The Pulpit Of Poon

Greek goddess

How do I love thee? Let me count the dead things.

When Elizabeth Barrett Browning penned the words “… if God choose, I shall but love thee better after death,” I’m pretty sure she didn’t intend that you should kill things for her. I can see how that might have been misinterpreted given that courtship is more like Goddess worship and we all know that divine beings love dead things. As a classic poem capturing the nature of love, only the last line, taken out of context, describes the rites and expectations of romantic culture.

The problem in a dinner date isn’t about who is going to pay for it, I believe the real issue is that you didn’t go out and kill the fucking thing yourself to lay it at her feet. Now that independent women can buy their own food the ante has been raised. The purchase of slaughter by proxy has lost its value and the standards of worship have increased.

The consumerism of modern dating is conspicuous. A woman requires evidence that you have resources and are willing to expend large sums of them, preferably on items with no intrinsic value — with which to decorate her person as proof that you will honor no other Gods before her. It’s a pantheon out there with other Deities who may steal your worship away, and she is a jealous God.

There are two divine battles being waged; acquiring the adoration of numerous worshippers whilst making sure they follow her covenant of rules, and the battle to defeat other rivals who might offer a better harvest. Hence the importance of rule number one: Worship no other Gods before me or, as the Highlander would say: “There can be only One.”

So here I sit in meditation, preparing myself to approach her altar. Cold sweat trickles down my side and over my belly as I run through the checklist of my offering. Mistakes can be deadly. I’ve learned the rules of approach so well I can recite them by heart. Avert your eyes; It is foolish to stare directly into the sun for too long and her beauty will overwhelm me if I try.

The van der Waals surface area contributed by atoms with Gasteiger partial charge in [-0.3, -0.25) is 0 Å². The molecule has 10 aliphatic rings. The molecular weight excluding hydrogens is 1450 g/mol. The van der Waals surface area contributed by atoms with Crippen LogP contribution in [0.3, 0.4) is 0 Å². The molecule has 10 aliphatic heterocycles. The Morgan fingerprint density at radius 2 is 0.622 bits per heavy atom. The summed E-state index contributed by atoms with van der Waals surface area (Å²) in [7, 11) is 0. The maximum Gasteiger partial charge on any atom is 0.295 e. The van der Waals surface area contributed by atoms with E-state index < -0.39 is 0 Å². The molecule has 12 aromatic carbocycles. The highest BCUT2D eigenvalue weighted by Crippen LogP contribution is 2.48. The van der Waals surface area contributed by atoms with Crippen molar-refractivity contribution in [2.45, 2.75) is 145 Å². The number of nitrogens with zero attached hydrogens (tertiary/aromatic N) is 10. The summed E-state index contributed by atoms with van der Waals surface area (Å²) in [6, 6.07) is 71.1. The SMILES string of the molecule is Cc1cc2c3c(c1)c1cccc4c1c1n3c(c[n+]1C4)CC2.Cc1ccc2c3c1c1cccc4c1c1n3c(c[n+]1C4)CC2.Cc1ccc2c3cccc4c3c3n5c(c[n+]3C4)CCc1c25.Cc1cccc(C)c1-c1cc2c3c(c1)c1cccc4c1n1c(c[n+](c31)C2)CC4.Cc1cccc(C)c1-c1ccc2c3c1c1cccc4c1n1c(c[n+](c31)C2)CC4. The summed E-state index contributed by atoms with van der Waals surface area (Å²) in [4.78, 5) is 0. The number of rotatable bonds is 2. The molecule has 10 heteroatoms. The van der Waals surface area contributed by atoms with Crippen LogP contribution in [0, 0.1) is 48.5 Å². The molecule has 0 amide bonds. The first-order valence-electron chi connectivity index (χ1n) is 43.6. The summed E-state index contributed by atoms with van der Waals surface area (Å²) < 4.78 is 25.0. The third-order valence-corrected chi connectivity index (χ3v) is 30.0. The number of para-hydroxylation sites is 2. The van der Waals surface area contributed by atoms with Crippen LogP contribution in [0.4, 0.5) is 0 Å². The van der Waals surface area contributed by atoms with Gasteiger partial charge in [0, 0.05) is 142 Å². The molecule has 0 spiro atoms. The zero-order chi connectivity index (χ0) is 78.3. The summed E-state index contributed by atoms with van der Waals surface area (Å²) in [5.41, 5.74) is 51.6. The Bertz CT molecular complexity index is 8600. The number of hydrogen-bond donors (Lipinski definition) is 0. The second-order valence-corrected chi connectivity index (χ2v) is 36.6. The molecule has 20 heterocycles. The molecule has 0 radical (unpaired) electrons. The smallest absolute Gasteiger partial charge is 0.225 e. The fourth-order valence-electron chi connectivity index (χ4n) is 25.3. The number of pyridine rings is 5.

Only enter her presence in a state of purity; anoint myself in pleasant oils before entering the temple and think only clean thoughts because she is omnipotent and reads minds. Not only are my thoughts bare before her, she knows them better than I do. If I break a rule, I’m smote. If it’s a bad day she’ll have the whole tribe wiped out. I shall keep no false idols (titty pics) and shall never worship at the shrine of a lesser divinity. I will offer regular sacrifices of the approved sort, preferably flowers which have been severed from their life giving stems so that they may sit and decay on her kitchen table. This is an important ritual, as it reminds us not only that beauty exists to serve her but that she enjoys watching life wither away before her eyes.

The flowers should accurately represent her own perfection and remind us that, whilst they rot in a vase she survives, immortal, to throw their corpses in the trash. She is not a God to be fucked with.

Why am I enduring such uncertainty and cowering to please such a cruel being? How can such a malevolent, narcissistic creature be called a loving god? Certainly these queries have been made, but the questioner is quickly brim-stoned and cast from the sight of others. These outcasts now find their numbers growing because she is such a wrathful and vengeful god and we are mere humans. They have left the Temple of Twat, abandoned the Altar of Arse, shunned the Shrine of Snatch, and have formed the Coven of Cloven Foot Soldiers called the MHRM.

I scratched out the following words in a moment of inspiration. It’s simple as poems should be and proposes a change to the meaningless sacrificial rituals of servitude to which we’ve become so accustomed. This is my soliloquy to the value of life over death.

 Please Don’t Bring Me Dead Things Anymore

A fire burned smouldering embers
Of lost amour; your sweet whispers
As you placed dead things at my door
Like the mouse my cat left so
Lovingly in the old shoe on my porch.

I felt guilty.
I thought I should put it in a jar.
That’s what one is supposed to do with
Such things.

Those blossoms that once dripped dew
And offered their beauty to
The morning light.
Now severed and decaying on my stoop
Because you thought me pretty.

I waited until you left before
I cremated them.
The embers glowed greedily for
Pretty things.

I wiped off the rot from their stems residing
On the tips of my fingers.
At least it wasn’t a mouse.
Perhaps the next one will bring me
A plant.

published on avoiceformen.com

 

 

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